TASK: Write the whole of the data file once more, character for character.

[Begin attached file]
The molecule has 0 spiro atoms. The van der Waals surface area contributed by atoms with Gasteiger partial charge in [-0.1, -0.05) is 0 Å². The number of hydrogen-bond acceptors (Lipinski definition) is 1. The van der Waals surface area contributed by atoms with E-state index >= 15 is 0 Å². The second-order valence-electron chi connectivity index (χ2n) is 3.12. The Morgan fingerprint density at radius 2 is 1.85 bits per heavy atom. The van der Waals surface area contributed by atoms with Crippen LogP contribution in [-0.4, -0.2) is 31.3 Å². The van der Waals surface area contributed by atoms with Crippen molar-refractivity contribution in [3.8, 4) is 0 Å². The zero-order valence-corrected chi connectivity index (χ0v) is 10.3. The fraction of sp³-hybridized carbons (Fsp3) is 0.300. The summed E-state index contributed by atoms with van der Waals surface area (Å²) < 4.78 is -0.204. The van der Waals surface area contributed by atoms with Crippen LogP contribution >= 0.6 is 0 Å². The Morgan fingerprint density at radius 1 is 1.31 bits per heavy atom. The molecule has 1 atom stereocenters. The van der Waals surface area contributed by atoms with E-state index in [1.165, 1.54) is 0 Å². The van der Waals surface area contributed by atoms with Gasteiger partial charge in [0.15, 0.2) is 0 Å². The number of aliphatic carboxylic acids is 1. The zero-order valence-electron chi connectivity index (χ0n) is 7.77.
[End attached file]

The molecule has 0 spiro atoms. The van der Waals surface area contributed by atoms with Gasteiger partial charge in [-0.1, -0.05) is 0 Å². The number of hydrogen-bond acceptors (Lipinski definition) is 1. The van der Waals surface area contributed by atoms with E-state index >= 15 is 0 Å². The second-order valence-electron chi connectivity index (χ2n) is 3.12. The Morgan fingerprint density at radius 2 is 1.85 bits per heavy atom. The van der Waals surface area contributed by atoms with Crippen LogP contribution in [-0.4, -0.2) is 31.3 Å². The van der Waals surface area contributed by atoms with Crippen molar-refractivity contribution in [3.8, 4) is 0 Å². The zero-order valence-corrected chi connectivity index (χ0v) is 10.3. The fraction of sp³-hybridized carbons (Fsp3) is 0.300. The summed E-state index contributed by atoms with van der Waals surface area (Å²) < 4.78 is -0.204. The van der Waals surface area contributed by atoms with Crippen LogP contribution >= 0.6 is 0 Å². The Morgan fingerprint density at radius 1 is 1.31 bits per heavy atom. The molecule has 1 atom stereocenters. The van der Waals surface area contributed by atoms with E-state index in [1.165, 1.54) is 0 Å². The van der Waals surface area contributed by atoms with Gasteiger partial charge in [0.15, 0.2) is 0 Å². The number of aliphatic carboxylic acids is 1. The zero-order valence-electron chi connectivity index (χ0n) is 7.77.